Some Old Devon Churches

By J. Stabb

London: Simpkin et al (1908-16)

Page 124

Transcribed and edited by Dr Roger Peters

Full text available at


Prepared by Michael Steer

Between 1908 and 1916, John Stabb, an ecclesiologist and photographer who lived in Torquay, published three volumes of Some Old Devon Churches and one of Devon Church Antiquities. A projected second volume of the latter, regarded by Stabb himself as a complement to the former, did not materialize because of his untimely death on August 2nd 1917, aged 52. Collectively, Stabb's four volumes present descriptions of 261 Devon churches and their antiquities.

HOLNE. St. Mary. The church [plate 124a] consists of chancel, nave, north and south aisles, north and south transepts, south porch, and embattled west tower with five bells. It was probably erected towards the end of the 13th century.

There is a fine Perpendicular rood screen. The groining is gone and the spandrels are filled with fragments of the old carving. There is a good cornice of vine leaves and grapes with the cresting missing. The doors remain, but the loft staircase has been blocked up. The lower panels contain paintings, including St. Matthew, St. Luke, St. John, St. Peter, St. James the Great, St. James the Less, St. Philip, St. Matthias, St. Simon, St. Jude, St. Mary Magdalene (with box of ointment), St. Jerome (as a cardinal), Pope Gregory (with triple crown), St. Ambrose, St. Augustine, St. Sebastian, St. Thomas of Canterbury, St. Cecilia, St. Roche, St. Apollonia, St. Dunstan, and on the central doors the Coronation of the Blessed Virgin; this subject will be found at Portlemouth and Torbryan. The screen retains its ancient colour and is thought by the Rev. S. Baring-Gould to have been erected by Hugh Oldham, Bishop of Exeter 1504-1519.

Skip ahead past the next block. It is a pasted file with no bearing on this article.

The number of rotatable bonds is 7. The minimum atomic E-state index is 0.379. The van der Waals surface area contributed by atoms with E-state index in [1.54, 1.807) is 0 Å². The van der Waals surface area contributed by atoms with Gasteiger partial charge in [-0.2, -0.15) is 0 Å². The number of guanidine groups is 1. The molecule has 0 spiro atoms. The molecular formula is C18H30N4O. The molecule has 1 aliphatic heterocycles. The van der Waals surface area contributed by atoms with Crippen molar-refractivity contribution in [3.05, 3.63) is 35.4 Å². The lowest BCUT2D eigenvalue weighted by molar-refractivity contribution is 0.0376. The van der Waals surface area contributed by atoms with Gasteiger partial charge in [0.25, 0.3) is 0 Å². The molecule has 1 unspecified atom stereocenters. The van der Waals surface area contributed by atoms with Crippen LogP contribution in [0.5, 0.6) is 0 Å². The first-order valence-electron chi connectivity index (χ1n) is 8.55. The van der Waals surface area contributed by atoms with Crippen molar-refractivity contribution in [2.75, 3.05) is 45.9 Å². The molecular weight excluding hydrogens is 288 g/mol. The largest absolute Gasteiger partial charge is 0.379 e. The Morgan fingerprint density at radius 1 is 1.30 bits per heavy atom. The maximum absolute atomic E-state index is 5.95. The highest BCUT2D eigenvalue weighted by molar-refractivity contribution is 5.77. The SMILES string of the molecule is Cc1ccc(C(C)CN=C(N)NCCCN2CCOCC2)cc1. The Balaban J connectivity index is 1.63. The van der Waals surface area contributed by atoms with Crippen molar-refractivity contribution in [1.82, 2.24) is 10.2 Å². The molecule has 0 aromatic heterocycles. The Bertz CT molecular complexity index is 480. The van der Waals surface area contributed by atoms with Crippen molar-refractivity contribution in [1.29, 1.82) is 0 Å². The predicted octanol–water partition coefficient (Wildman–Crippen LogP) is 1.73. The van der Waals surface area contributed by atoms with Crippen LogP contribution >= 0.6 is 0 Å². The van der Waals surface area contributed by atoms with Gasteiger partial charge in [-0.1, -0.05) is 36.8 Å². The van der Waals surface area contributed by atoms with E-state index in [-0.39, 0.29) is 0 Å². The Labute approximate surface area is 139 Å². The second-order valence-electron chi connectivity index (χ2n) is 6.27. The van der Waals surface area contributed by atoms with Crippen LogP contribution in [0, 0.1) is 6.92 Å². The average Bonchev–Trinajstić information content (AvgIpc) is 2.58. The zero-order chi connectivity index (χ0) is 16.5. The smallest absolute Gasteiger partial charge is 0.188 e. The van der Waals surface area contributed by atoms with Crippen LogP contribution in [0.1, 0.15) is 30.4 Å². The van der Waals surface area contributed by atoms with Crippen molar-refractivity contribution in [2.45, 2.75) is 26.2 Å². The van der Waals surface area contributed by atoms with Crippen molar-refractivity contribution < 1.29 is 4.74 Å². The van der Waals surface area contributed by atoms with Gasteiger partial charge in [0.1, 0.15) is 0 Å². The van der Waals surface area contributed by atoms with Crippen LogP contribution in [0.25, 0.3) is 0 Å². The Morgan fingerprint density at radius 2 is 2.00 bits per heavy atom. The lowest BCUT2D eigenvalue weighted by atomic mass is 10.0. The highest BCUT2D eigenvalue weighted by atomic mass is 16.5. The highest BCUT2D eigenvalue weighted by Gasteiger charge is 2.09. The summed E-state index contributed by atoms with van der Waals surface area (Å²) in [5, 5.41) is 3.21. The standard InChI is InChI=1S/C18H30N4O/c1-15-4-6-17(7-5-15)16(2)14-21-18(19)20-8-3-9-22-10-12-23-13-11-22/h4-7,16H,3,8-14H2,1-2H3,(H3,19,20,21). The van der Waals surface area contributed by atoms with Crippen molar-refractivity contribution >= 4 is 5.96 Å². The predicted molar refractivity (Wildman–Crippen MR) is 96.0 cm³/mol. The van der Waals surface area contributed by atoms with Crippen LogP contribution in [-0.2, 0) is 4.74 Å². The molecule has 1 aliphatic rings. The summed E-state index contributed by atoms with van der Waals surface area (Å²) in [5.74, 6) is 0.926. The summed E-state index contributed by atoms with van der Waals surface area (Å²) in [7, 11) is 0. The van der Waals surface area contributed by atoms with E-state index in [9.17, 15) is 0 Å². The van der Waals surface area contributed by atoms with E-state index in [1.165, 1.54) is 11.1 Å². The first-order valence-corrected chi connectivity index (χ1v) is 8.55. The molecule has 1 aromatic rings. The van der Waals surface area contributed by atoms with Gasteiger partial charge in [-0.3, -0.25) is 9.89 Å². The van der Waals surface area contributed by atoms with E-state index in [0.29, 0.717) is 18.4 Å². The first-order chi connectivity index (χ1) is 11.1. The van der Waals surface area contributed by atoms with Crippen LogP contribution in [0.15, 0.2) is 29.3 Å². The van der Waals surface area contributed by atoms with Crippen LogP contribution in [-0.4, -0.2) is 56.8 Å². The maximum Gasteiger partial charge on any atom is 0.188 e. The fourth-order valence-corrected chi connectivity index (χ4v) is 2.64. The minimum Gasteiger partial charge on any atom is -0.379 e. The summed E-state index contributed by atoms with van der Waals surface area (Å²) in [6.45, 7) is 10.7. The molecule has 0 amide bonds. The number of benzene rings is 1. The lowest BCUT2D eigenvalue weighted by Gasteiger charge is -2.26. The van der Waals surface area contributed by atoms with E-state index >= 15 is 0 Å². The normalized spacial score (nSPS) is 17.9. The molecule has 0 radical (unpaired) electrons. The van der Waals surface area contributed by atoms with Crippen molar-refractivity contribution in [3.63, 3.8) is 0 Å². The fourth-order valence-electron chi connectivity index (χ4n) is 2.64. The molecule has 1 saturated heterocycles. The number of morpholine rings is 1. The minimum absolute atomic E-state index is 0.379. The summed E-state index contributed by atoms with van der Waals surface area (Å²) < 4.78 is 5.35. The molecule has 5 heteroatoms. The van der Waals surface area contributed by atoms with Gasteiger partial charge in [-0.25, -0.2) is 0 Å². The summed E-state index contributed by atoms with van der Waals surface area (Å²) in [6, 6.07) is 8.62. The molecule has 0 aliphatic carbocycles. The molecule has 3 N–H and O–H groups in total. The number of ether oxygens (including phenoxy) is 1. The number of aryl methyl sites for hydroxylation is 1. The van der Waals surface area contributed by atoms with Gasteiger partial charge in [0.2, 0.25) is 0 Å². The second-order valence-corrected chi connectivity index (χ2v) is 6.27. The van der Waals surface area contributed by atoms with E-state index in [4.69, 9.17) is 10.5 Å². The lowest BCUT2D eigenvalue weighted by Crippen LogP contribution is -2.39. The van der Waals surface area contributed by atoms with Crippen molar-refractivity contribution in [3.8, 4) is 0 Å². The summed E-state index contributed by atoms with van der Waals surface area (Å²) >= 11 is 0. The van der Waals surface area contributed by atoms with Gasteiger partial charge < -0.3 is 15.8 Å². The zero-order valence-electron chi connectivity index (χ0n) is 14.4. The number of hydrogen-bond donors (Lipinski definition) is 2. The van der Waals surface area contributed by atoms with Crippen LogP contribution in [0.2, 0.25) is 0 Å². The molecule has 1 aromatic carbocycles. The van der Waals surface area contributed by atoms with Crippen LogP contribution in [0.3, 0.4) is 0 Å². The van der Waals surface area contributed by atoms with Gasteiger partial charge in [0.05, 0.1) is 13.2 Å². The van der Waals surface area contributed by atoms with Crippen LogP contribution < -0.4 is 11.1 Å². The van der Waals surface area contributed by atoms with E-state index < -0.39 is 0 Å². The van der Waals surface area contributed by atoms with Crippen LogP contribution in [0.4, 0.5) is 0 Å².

The pulpit [plate 124b] is of the same date as the screen, 1504-1519, and was probably erected by the same bishop. It is elaborately carved and divided into eight compartments by eight crocketed and finialed ogee arches; there are slender buttresses separating the arches, and on the tops are the figures of eight lions. In each compartment there is a shield of arms. Here will be found the arms of Buckfast Abbey [founded 1018; re-established 1136; suppressed 1539; re-founded 1882], the arms of Lacy [elected Bishop of Exeter 1420], and one commemorating the marriage of William Bourchier with [Thomasine] the heiress of Hankford.

Near the screen is preserved a font [plate 124c] said to be the one in which Charles Kingsley was baptised, his father, at the time of his birth, being curate at Holne. It seems doubtful if this is really the old font belonging to the church, as for a long time that was missing from the church and another was in use. When search was made to see if the old font could be found anywhere in the neighbourhood, a circular bowl of granite was found in a farmyard, and it was taken for granted that this was the ancient font, but there is more than a possibility of its being the base of the old churchyard cross, with the hole for the socket enlarged to make it suitable for a drinking trough.

In the north transept is a window to the memory of Charles Kingsley [1819-1875; author of The Water Babies], representing the offerings of the Wise Men, with his portrait at the top.

The altar table is of carved oak from the roof of Dartington Hall.

The last rector was John de Wyteby, 1310; since his time the living has been a vicarage.

The registers date: baptisms, 1603; marriages, 1653; burials, 1618.